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for death, exile for a term of years,

- say ten years. This would be so moderate a punishment that it would pretty certainly be carried out. 2d. Then for those who have left the service of the United States to fight against it, and for the civil officers of the rebel States let the punishment be disqualification for any office, and inability to vote during ten years. So fast do things move in this country, that in ten years, when the exiles return, they will find no opening left for them, all their influence gone, others in their places, the whole machinery of state re-organized, and they all sent into obscurity and oblivion. 3d. Let all those who have committed specific crimes, such as murdering citizens, starving to death our prisoners, and killing colored persons in cold blood, be tried and punished for those crimes under the laws. 4th. Let all the common people who have been forced and cheated into rebellion be pardoned on taking the oath of allegiance and keeping it. 5th. Let no rebel State be re-admitted into the Union till its Legislature has passed the Constitutional amendment abolishing slavery in the United States.

This is my plan for reconstruction. Let the military government of the U. S. be continued over the States, and let garrisons of colored troops be kept in all the large towns. Let no State be re-admitted till a convention of the people has met, revising its Constitution and abolishing slavery, and till its Legislature has passed the Constitutional amendment. Let the Federal Courts for the District of Pennsylvania find indictments for treason against every member of the rebel government, rebel Congress, and every head officer in the rebel army. Let the Federal Courts in Ohio, Maryland, and Missouri, do the same. Then let Congress be called together, and modify the law, substituting exile for a term of years, and disqualification for office, under certain conditions. So that by accepting and submitting to the lesser punishment, they may escape the greater.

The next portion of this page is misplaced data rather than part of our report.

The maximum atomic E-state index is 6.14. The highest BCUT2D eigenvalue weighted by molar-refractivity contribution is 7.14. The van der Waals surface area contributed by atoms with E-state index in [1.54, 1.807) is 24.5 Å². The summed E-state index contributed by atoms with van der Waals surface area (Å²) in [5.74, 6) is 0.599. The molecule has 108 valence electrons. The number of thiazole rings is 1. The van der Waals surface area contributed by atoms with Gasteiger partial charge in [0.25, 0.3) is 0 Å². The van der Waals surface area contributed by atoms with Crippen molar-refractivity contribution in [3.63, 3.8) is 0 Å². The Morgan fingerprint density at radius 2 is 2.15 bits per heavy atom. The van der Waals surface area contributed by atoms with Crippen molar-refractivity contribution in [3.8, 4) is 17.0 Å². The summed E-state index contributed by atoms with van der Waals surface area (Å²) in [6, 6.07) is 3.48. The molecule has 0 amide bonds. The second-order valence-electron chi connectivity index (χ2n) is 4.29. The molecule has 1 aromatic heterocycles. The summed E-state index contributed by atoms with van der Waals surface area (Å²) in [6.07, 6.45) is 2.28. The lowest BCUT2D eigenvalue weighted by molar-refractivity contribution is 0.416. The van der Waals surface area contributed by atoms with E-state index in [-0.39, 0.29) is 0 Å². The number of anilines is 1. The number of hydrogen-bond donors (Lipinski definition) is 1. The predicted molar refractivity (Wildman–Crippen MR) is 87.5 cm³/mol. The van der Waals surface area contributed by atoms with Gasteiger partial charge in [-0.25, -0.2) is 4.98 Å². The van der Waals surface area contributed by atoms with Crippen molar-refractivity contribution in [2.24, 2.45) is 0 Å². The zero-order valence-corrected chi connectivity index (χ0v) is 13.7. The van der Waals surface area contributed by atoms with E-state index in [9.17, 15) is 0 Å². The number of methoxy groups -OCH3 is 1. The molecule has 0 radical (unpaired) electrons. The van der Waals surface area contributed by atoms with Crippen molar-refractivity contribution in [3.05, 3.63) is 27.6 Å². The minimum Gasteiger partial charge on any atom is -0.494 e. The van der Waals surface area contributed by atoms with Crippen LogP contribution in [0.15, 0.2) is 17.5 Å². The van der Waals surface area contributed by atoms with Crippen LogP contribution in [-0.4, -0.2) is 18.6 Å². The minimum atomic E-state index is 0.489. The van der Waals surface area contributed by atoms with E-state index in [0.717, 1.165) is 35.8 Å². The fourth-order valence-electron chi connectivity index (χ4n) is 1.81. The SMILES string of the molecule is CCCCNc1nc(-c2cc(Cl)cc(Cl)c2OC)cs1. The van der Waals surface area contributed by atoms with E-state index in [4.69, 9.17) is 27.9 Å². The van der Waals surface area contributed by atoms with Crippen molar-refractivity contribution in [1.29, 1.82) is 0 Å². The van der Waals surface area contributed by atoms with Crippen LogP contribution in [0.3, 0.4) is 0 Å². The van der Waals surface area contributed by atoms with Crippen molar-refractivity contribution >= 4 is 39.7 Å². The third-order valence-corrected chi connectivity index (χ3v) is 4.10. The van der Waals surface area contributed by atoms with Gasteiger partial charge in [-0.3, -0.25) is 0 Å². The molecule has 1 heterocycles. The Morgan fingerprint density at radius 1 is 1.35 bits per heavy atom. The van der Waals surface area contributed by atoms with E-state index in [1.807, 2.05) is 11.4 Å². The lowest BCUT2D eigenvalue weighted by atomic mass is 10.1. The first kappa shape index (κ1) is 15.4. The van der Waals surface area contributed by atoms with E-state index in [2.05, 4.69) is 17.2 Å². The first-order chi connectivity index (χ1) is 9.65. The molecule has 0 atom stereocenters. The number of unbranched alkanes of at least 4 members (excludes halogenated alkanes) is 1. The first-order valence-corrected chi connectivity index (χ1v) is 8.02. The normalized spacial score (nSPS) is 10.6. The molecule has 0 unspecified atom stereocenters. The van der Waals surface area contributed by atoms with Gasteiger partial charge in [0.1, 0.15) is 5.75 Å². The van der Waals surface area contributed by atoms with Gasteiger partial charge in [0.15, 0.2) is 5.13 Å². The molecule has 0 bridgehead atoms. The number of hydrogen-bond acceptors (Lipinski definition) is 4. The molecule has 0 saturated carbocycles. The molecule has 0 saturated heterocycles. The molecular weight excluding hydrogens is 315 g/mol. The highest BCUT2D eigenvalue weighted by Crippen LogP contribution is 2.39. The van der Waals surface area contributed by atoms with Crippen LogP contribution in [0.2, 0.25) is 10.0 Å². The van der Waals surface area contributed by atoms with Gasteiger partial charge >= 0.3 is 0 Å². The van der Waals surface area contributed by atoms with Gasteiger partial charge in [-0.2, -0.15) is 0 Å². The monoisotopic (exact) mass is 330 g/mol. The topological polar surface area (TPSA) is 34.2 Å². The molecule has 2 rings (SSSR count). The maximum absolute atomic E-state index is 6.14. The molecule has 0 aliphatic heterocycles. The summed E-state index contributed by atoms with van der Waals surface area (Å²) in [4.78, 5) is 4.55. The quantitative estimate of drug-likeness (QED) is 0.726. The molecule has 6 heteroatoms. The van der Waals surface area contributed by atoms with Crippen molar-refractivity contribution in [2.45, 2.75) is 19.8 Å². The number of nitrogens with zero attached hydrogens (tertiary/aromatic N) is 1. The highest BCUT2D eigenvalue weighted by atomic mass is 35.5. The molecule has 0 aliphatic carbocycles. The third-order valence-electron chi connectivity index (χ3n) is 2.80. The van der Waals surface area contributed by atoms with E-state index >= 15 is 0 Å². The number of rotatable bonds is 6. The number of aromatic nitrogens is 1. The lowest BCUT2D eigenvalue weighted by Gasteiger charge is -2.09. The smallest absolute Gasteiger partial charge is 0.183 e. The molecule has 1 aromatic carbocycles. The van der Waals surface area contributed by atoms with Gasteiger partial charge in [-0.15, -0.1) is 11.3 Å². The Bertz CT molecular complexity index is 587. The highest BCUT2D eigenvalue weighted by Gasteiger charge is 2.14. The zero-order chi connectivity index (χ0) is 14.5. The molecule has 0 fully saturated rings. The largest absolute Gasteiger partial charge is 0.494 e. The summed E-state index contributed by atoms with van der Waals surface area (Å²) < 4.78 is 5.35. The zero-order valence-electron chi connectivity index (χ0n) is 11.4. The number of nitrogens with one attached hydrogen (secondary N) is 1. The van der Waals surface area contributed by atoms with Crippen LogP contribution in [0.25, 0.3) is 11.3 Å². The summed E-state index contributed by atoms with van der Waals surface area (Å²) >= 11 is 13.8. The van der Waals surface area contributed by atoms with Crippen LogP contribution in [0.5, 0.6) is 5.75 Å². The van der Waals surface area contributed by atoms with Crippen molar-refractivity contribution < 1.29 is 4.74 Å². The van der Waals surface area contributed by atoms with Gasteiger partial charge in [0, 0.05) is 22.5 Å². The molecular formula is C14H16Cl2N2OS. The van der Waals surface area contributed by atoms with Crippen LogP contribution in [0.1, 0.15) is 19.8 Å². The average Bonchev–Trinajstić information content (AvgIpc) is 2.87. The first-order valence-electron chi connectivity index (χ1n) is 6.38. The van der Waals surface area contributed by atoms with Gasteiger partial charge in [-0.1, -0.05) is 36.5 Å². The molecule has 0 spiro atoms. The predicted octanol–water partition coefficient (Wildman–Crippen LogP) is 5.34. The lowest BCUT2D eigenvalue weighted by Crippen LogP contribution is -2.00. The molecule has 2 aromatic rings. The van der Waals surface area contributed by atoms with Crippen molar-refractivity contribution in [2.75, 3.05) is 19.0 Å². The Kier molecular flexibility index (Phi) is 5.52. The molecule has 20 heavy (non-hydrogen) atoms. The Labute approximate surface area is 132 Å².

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BRETHREN, last Thursday morning I read to you the first part of the verse which I have chosen for my text. It was a day appointed for fasting, humiliation, and prayer; but so signal had been the victories of the few preceding days, that this people, with one accord, united their voices in a great chorus of thanksgiving. Little dreamed we then, that so soon the latter clause of my text would call this mourning nation to the saddest duty of its life.

Who can measure the great grief of this people? The blow came so unexpectedly, that we hardly yet know how to express our feelings in fitting words. Each man weeps for a friend in the loss of this our Foremost American Citizen. When the dreadful tidings first flashed upon our hearts, it seemed too appalling to be credible. We struggled against it. The wires have played us



false, we said, and we almost grew indignant with the tamed lightning which but a few hours before had thrown the whole North into such a bewilderment of joy as it told us the story of the fall of Richmond, and which now changed our joy into the very bewilderment of woe as it wrote upon the bulletin, "The President is dead!" We did not know how much we loved that good man, nor how much confidence we had reposed in him, until the fearful certainty of our loss assured us. Was ever public officer so sincerely mourned before? Every home of the North will drop its tear of genuine sorrow upon his grave, for mothers sent their boys to do the dreadful work of war all the more willingly because our commander-in-chief was so prudent, careful, and thoughtful; every hamlet will learn the lesson of the hour from its draped pulpit when the preacher shall tell how fell the unsullied patriot from the affections of the whole people into the bosom of immortal life; every city, from where the Atlantic wave moans its sorrow to the rising sun to where the Pacific sighs out its grief to the sinking b, testifies its respect and love for the great man, by those emblems which sadly decorate every public building, if not every private residence, and which always tell us that the people's heart is heavy.

Brethren, it is not merely a brave warrior whom America mourns. No battle chieftain, however great his exploits in the field of danger and of conquest, could ever rouse such love as this we bear to Abraham Lincoln. It is not merely the clearness and sagacity of his mind that most we miss. No philosopher, however

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